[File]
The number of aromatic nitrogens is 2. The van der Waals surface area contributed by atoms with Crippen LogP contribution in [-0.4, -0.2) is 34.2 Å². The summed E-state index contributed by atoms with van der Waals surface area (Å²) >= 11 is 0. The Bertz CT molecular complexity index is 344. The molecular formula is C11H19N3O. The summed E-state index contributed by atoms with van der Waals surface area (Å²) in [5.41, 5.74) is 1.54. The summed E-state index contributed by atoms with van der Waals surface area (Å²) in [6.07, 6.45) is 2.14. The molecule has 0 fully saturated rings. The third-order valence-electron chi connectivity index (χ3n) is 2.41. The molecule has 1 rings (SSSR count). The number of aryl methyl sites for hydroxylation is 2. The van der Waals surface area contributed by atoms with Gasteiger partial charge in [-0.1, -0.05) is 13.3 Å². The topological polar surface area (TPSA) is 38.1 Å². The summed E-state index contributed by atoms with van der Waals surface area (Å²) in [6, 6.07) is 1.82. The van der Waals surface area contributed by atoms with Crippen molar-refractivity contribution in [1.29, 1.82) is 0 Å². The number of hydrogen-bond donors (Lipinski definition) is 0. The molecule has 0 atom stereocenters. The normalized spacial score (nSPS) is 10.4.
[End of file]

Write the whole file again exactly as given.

The number of aromatic nitrogens is 2. The van der Waals surface area contributed by atoms with Crippen LogP contribution in [-0.4, -0.2) is 34.2 Å². The summed E-state index contributed by atoms with van der Waals surface area (Å²) >= 11 is 0. The Bertz CT molecular complexity index is 344. The molecular formula is C11H19N3O. The summed E-state index contributed by atoms with van der Waals surface area (Å²) in [5.41, 5.74) is 1.54. The summed E-state index contributed by atoms with van der Waals surface area (Å²) in [6.07, 6.45) is 2.14. The molecule has 0 fully saturated rings. The third-order valence-electron chi connectivity index (χ3n) is 2.41. The molecule has 1 rings (SSSR count). The number of aryl methyl sites for hydroxylation is 2. The van der Waals surface area contributed by atoms with Gasteiger partial charge in [-0.1, -0.05) is 13.3 Å². The topological polar surface area (TPSA) is 38.1 Å². The summed E-state index contributed by atoms with van der Waals surface area (Å²) in [6, 6.07) is 1.82. The van der Waals surface area contributed by atoms with Crippen molar-refractivity contribution in [1.29, 1.82) is 0 Å². The number of hydrogen-bond donors (Lipinski definition) is 0. The molecule has 0 atom stereocenters. The normalized spacial score (nSPS) is 10.4.